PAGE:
|Al-Ahram Weekly On-line
1 - 7 February 2001
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A Diwan of contemporary life (375)
Wireless comes to Egypt
Marconi's invention, the radio, came to Egypt in 1925. What first emanated from the wireless were melodious sounds -- literally music to the ears of high-ranking state officials charmed by this new machine and proud that the country had embarked on a new technology. But the British occupation authorities saw the wireless not just as a form of entertainment but a political weapon which could be used to serve its own ends and keep the Egyptians under control. From Al-Ahram, Dr Yunan Labib Rizk* relates the story of Egyptian radio and a tuned-in public
On 1 August 1925, Al-Ahram reported, "An Italian has set up a small wireless station in Suleiman Pasha Square near the new Groppi. During a trial run between 9.00pm and midnight the station broadcast music and songs from Cairo to a wireless receiver in Bulkley district in Alexandria. Ministers were invited to attend the test. However, the experiment, according to reports we have received, was not as successful as was hoped. The transmission was choppy and the sound was not always clear."
Two days later, in a letter to Al-Ahram, Castilliani, the owner of the transmission station, denied having invited the ministers. "I have the honour to inform you that the station did broadcast the music at the times you mentioned and that all wireless enthusiasts in Cairo heard the transmission clearly," wrote Castilliani.
The news items, while sending contradictory signals, established one unequivocal fact: the birth of radio broadcasting in Egypt was not in 1926, as textbooks say, but a year earlier and five years after the Americans founded Adka, the world's first broadcasting station.
Many Egyptians and resident foreigners, of whom there were some 100,000 at the time, managed to obtain radio receivers from abroad. On 6 April 1925, the minister of transport -- it was believed that the issue came under his authority -- met with the director of the Railways and Telegraph and Telephone Authority to discuss "the smuggling of wireless apparatuses into the country by a large number of people, their illegal installation and the effect news from various foreign countries has on them." The participants decided to form a committee in order draft legislation to prevent the smuggling of wirelesses into the country which they considered "extremely detrimental to the welfare of the national budget... It is best that the use of these devices should be permitted over specified times for which their use is charged set fees."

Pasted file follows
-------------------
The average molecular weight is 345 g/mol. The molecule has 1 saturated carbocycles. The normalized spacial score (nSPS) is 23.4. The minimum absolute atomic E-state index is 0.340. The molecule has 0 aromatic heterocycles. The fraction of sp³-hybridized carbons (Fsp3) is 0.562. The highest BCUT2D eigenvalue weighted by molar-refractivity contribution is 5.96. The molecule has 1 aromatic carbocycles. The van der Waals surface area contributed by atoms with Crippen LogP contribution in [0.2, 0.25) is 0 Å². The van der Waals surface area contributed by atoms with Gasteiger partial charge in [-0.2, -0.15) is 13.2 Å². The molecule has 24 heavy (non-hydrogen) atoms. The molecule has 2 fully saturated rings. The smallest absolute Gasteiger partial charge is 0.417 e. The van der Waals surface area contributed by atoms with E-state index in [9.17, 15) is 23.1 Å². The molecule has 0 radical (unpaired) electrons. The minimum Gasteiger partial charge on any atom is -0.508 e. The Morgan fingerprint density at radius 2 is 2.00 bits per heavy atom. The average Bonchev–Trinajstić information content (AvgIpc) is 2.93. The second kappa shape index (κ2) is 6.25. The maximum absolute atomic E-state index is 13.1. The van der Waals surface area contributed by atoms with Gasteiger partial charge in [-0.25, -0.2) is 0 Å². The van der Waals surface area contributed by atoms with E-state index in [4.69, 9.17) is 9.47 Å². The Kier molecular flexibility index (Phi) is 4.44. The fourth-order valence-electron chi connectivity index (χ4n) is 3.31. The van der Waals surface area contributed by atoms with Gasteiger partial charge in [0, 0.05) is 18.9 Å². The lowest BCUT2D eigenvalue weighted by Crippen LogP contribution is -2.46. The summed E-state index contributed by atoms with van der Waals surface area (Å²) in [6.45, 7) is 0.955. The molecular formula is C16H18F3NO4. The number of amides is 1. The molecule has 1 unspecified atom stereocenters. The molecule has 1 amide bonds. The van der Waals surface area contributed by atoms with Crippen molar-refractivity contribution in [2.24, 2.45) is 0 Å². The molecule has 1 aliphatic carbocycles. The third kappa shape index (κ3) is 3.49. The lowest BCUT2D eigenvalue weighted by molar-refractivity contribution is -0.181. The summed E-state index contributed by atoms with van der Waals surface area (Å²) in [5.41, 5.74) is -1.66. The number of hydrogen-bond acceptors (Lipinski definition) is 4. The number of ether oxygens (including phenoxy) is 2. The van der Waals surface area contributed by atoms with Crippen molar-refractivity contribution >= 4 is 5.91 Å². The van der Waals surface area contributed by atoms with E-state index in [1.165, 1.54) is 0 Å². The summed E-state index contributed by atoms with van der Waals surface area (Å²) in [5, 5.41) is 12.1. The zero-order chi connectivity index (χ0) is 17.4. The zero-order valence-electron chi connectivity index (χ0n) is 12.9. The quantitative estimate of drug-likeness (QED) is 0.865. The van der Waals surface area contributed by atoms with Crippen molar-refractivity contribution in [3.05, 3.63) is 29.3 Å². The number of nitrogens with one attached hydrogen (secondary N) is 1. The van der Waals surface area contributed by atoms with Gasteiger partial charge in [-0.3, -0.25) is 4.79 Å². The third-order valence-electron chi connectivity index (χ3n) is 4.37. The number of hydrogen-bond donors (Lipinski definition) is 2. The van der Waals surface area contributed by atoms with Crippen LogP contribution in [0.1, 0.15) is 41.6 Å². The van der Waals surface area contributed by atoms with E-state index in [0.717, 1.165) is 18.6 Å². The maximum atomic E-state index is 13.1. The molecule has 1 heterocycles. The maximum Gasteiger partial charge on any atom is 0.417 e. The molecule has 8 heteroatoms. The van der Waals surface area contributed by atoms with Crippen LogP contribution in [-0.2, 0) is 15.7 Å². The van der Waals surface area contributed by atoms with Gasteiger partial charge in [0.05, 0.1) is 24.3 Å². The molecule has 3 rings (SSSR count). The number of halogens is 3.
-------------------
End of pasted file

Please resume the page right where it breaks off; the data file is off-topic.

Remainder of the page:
However, by then, it seems, the officials were too late. At the beginning of April that year, Al-Ahram reported, the members of the Egyptian military study mission in Britain were asked to choose a supplementary elective. Most chose wireless communications and excelled in the class. Then, the Egyptian Ministry of War requested from the British authorities that the students be permitted to bring broadcasting equipment back to Egypt "so that they do not forget this art." (Judging from the news report, the students already had acquired considerable experience in the "art" before having been sent abroad on the study mission.)
The Ministry of Transport formed another committee, inspired by "the great progress the world has made in wireless communications since the ratification of the International Wireless Accord in London in 1912. The agreement made it easy to disseminate news, music, songs and speeches that can be carried over the air waves to the public in their homes and stores." In view of this potential, the new committee was to study a draft ordinance giving the government a monopoly on wireless communications and on the import, sale and use of radio equipment.